NEWS: : U.N. ACCUSES GOVERNMENTS OF DOUBLE TALK ON MIGRANTS

New Message Reply Date view Thread view Subject view Author view

Jyothi Kanics---Global Survival Network (jkanics@igc.apc.org)
Wed, 2 Dec 1998 14:48:48 -0800 (PST)


HUMAN RIGHTS: U.N. ACCUSES GOVERNMENTS OF DOUBLE TALK ON MIGRANTS

GENEVA, (Nov. 30) InterPress Service - A United Nations working group
accused governments of double talk on the issue of human rights of
immigrants worldwide.

Jorge Bustamente, head of the intergovernmental working group of experts on
the human rights of migrants, said there is a contrast between "what the
countries say and what they do" on the issue.

Bustamente said the States do not understand the risk posed to
international stability by the violation of the human rights of immigrants.

The working group, created by the United Nations Human Rights Commission,
is charged with examining the increasing incidences of racism, xenophobia
and discrimination against immigrants.

Figures supplied by the U.N. Population Fund (UNFPA) estimated the number
of emigrants around the world at 120 million.

Meanwhile, the International Organization for Migrations (IOM), put the
figure of migrant workers at some 85 million.

Bustamente, a Mexican-born academic, stated the violation of the
fundamental human rights of immigrants occurs as a result of their
structural vulnerability.

The immigrants, like indigenous populations and minorities, lack
protection, said Bustamente during sessions by the working group recently
in Geneva.

In an effort to better protect migrants, the U.N. General Assembly approved
an International Convention on the Protection of the Rights of all
Migratory Workers and their Families.

But the Convention has not yet come into effect, as it has only gained the
ratification of 10 countries, when 20 are needed to make it binding.

The ratifying countries are: Bangladesh, Bosnia-Herzegovina, Cape Verde,
Colombia, Egypt, the Phillipines, Morocco, the Seychelles, Sri Lanka and
Uganda.

"We will witness a persistent lack of respect for migrant rights" until the
Convention is implemented, warned U.S.-born Patrick Taran, chair of the
board of directors of the world campaign for ratification.

The governments recognize they are facing human rights problems with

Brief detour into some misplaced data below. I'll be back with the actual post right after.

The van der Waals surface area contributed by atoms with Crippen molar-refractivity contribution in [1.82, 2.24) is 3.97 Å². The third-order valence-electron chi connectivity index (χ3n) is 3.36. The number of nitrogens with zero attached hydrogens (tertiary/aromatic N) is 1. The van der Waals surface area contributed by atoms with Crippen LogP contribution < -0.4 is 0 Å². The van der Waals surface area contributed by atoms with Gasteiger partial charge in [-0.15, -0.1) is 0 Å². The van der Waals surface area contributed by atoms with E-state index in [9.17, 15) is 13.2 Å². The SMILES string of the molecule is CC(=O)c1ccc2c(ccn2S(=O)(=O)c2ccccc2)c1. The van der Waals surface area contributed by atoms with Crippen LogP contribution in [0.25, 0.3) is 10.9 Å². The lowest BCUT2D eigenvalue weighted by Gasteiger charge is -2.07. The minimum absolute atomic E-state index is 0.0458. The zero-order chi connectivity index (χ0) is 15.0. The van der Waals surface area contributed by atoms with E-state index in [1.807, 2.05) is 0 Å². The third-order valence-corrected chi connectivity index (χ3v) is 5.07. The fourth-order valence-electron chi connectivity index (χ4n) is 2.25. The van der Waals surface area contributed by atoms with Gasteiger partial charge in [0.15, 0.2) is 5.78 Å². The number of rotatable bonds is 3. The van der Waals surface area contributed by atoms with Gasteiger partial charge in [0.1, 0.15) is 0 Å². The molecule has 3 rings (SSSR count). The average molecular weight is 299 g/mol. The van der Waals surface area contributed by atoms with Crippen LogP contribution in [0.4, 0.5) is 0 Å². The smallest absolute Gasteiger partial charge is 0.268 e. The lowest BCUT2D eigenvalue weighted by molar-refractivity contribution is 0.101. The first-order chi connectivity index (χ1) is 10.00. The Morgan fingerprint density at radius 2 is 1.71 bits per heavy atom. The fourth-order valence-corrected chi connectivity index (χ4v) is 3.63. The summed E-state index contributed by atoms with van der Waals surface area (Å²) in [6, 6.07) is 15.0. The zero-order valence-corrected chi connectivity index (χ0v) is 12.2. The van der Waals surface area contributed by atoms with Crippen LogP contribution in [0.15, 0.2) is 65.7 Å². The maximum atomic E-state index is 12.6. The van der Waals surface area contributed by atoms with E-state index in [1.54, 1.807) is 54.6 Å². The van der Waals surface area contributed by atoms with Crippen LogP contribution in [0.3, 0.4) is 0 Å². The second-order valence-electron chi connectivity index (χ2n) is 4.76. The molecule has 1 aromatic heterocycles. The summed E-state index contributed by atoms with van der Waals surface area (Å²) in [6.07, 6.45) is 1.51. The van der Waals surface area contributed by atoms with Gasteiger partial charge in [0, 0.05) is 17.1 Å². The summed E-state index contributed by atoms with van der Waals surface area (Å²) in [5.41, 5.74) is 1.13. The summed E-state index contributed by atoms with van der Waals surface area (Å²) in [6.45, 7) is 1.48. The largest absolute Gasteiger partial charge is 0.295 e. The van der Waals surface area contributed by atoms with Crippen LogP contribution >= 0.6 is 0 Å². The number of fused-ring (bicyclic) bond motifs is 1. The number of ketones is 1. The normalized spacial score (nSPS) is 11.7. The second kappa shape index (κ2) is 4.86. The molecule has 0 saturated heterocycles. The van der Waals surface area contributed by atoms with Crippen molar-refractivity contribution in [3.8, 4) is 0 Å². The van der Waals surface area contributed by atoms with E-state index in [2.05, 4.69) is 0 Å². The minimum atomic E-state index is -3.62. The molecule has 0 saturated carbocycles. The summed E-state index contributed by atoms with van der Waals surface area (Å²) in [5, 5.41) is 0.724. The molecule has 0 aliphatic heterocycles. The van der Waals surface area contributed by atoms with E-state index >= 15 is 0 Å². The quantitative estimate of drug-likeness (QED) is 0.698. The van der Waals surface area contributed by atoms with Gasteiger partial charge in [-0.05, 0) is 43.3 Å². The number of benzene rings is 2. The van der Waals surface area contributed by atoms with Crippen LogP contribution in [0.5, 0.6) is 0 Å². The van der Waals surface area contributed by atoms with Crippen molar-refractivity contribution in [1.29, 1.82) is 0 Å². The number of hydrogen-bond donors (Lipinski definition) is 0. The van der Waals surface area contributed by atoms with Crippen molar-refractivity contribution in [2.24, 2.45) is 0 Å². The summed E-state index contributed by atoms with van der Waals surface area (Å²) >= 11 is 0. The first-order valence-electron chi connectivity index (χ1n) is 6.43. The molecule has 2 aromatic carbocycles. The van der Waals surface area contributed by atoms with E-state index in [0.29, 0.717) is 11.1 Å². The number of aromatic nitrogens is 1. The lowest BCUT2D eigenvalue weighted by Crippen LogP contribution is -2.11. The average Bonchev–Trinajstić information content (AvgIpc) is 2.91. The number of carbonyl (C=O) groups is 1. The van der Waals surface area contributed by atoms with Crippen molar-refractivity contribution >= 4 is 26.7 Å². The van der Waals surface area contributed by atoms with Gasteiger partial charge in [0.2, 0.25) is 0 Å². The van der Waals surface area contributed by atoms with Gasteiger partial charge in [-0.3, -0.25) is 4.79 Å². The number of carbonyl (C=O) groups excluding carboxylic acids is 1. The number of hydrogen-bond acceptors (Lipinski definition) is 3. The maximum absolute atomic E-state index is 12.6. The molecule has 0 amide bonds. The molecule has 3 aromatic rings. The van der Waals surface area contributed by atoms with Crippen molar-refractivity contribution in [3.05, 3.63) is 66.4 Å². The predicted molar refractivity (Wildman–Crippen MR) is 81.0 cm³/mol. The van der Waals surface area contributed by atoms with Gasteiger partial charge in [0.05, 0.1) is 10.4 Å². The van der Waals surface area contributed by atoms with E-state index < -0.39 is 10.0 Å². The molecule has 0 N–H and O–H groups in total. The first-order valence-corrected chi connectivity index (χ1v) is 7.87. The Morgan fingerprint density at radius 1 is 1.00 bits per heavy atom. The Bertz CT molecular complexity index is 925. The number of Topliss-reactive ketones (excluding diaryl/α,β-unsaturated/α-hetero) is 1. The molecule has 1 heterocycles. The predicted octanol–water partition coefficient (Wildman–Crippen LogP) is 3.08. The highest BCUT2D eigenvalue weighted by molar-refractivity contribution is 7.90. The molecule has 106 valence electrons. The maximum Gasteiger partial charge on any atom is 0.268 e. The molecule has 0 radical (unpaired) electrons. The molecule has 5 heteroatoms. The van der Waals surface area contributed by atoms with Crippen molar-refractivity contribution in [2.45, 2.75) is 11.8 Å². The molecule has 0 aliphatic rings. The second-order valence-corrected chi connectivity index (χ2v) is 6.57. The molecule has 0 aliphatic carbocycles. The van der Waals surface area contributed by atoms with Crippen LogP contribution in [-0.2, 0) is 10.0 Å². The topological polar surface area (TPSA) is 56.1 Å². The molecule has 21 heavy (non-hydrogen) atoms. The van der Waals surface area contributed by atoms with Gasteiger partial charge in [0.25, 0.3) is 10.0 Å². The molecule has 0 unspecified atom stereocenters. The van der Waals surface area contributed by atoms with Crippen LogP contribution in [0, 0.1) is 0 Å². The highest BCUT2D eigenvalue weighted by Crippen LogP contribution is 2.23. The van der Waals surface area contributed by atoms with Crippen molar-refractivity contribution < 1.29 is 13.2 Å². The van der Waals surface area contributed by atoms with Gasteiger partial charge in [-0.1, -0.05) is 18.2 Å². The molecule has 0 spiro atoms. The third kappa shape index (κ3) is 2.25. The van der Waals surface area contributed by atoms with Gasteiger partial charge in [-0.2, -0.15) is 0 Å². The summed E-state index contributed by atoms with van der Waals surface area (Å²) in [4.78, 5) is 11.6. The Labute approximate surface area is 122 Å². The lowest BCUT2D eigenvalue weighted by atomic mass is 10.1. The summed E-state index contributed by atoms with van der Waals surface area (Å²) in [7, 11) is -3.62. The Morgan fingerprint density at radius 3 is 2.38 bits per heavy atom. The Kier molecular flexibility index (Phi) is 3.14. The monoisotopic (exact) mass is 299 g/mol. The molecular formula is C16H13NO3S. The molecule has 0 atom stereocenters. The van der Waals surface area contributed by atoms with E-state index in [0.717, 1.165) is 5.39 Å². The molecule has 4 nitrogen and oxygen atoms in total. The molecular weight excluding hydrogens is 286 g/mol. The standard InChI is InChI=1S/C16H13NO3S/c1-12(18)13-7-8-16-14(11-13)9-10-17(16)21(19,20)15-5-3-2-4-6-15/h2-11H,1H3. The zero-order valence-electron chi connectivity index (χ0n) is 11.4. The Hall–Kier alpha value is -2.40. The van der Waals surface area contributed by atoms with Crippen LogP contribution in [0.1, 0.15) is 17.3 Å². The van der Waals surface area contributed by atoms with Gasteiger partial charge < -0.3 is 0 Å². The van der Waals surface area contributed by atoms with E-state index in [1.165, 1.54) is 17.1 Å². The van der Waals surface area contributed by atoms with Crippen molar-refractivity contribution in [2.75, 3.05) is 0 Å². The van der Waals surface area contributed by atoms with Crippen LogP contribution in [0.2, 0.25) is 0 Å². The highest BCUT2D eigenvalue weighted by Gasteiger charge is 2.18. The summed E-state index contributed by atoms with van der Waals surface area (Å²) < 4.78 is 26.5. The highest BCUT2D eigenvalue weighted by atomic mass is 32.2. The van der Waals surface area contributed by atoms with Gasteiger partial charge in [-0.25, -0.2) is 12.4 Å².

immigrants, but they do nothing, as can be seen in nations' responses to a
questionnaire from the U.N. working group, added Bustamente.

"We are up against an underlying hypocrisy between statements of concern
over the human rights of migrants and resistance to ratifying the
convention," said the expert.

This attitude shows the governments are unaware the problem has another
dimension, he said, explaining interest in the human rights of migrants is
not simply a matter of charity.

On the contrary, the question of the human rights of these groups has the
potential to affect the stability of international relations over the next
10 years.

Protecting the human rights of migrants would contain the growth of this
possible destabilisation element, said Bustamente.

Ignorance of the true nature of the problem can seen "in our societies,"
where many families benefit from the help of foreign au pairs allowing
housewives and mothers to rejoin the workforce." At the same time,
immigrants are widely labelled as "criminals," he said.

Taran, representing the World Council of Churches mentioned that attacks,
brutalities and violation of the human rights of immigrants occur with
increasing frequency "not only in the Western industrialized countries, but
in all parts of the world."

Speaking of his own experience, Taran cited abuse committed in the
Dominican Republic, Costa Rica, Argentina, South Africa, the Ivory Coast,
Malaysia, Singapore and Hong Kong.

The working group identified three especially vulnerable migrant groups,
with women and children ranking as those whose rights are most in need of
protection.

Women and children have often been submitted to enforced prostitution or
activities bordering on slavery, stated Bustamente.

Another at-risk group is the domestic workers, due to their isolation, and
the gender issue also intervenes here, he said.

Meanwhile, the third group consists of rural migrant workers, living in
conditions violating basic human rights worldwide.

Bimal Gosh, of India, one of the working group's leading experts, said the
countries of the industrial North are seeing an alarming boom of their
"black economy."

The informal sector's share of Europe's Gross Domestic Product rose to five
percent in 1970, but hit 17 percent this year, said Gosh.

This sector uses the work of immigrants and is beyond the control of the
State agencies responsible for getting labor regulations fulfilled, he
explained.

Data received by the working group state the Philippines is the biggest
source of emigrants (11 percent), followed by Mexico (eight percent) and
then two industrialized countries, Spain (seven) and Italy (five percent).

Meanwhile, the countries with the highest percentages of non nationalized
citizens authorized to work are, Germany, Argentina, Denmark, Lebanon and
Malaysia.


New Message Reply Date view Thread view Subject view Author view

This archive was generated by hypermail 2.0b3 on Sun May 23 1999 - 13:43:57 EDT